It may not be obvious from the title of this blog but today I’m writing about life after redundancy. Whilst I have not been made redundant myself, I am conscious that there are a lot of people in the industry who have.
Recent statistics in Building Magazine stated that 25,000 jobs had been lost in the final quarter of last year and since September 2007 there has been a 15% drop in the workforce which equates to 380,000 jobs lost.
Hopefully the green shoots are starting to come through but there are still companies going into receivership and there are people out there in the industry who are likely feeling scared and uncertain of their future. Out of all of my blog posts and the information I have put on here so far, I genuinely hope this is referred to the least but based on my ethos of one piece of information helping one person, here goes………
Having searched the tinterweb for a few hours now in my quest to find out information there is a lot of stuff out there. First of all the Construction Industry Council have a booklet entitled 42_CIC_SurvivingRedundancyToolkit_2011final.pdf. Whilst there is a lot of practical advice in there about the legal and financial aspects with links to websites to find further information, what about the emotional and psychological side of things?
Reassuringly some of the professional bodies such as CIOB, RICS, RIBA etc have benevolent funds offering counselling and practical help and advice for people who are facing redundancy. In a recent article in the March edition of the East Midlands RICS Surveyor magazine, an RICS member who had experienced redundancy talked about the support he had received from his local RICS network. If you are not a member of a professional body, it is still important to ask for help where available through your own networks and contacts, someone may be able to offer support, advice or may know of an opportunity elsewhere.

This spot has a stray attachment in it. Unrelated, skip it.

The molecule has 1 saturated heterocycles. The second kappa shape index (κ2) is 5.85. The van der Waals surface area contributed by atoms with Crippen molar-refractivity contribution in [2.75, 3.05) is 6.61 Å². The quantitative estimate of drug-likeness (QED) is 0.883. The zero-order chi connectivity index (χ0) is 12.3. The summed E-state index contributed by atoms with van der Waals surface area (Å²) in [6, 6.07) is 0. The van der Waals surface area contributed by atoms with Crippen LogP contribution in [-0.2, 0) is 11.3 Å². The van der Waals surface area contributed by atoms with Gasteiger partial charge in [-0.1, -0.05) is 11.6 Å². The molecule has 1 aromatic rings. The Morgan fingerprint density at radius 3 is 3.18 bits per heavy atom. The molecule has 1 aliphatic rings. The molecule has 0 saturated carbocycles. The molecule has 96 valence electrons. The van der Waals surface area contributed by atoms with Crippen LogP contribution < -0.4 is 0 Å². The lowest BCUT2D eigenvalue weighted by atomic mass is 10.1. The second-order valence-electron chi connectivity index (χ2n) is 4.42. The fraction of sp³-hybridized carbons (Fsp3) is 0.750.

There is also lots of useful information in this CIOB document about coping with the stress of it and building up resilience.
Many of those who have experienced it have said that it is like akin to a bereavement, especially if your whole identity is linked to your job. How many times do we meet people for the first time and ask them what they do as if it is the key to who that person is?
One of the best articles I read on this topic was in the Guardian. http://www.guardian.co.uk/money/2009/jan/12/redundancy-advice
Cary Cooper who is the professor of organisational psychology at Lancaster University was quoted as saying that it is psychologically better to lose your job now rather than in more affluent times simply because there are so many people involved, you can still feel rejection but can rationalise it be saying that it’s just the time in which we live in and you’re not alone.
Cooper also talks about the most important coping strategy which is to sit down and reflect on what your skills are before you start looking for a new job or trying to get training. This links into my blog post on resilience and an exercise I talked about called the Achievement List where you list everything you have achieved in your life so far. This could be useful if you are thinking about changing your career, something may be unearthed from years ago that may help you in a possible directional change.
Another really powerful exercise I have used with coachees is the timeline exercise which I have likened to the Hollywood walk of fame. If you transport your self back to key points in your career where you were happy in your job, really engaged with what you were doing, felt motivated and in your flow and were achieving great results, what were the characteristics of you at that stage? what skills were you using? how did you feel about yourself? At each stage I make a note of what the coachee is saying about that particular point in time and reflect back to them afterwards. Once you’ve collected up all of your ‘Hollywood Stars’ you can think about looking ahead to the future and how the skills and experiences that you have can be used moving forwards.
One option may be to set up your own business which is a blog topic in itself!
I appreciate that this a massive and sensitive subject to write about so I will leave it there but if people do want to share their experiences and what has worked for them, please feel free to leave me a comment and I hope those of you who are going through this are finding light at the end of the tunnel.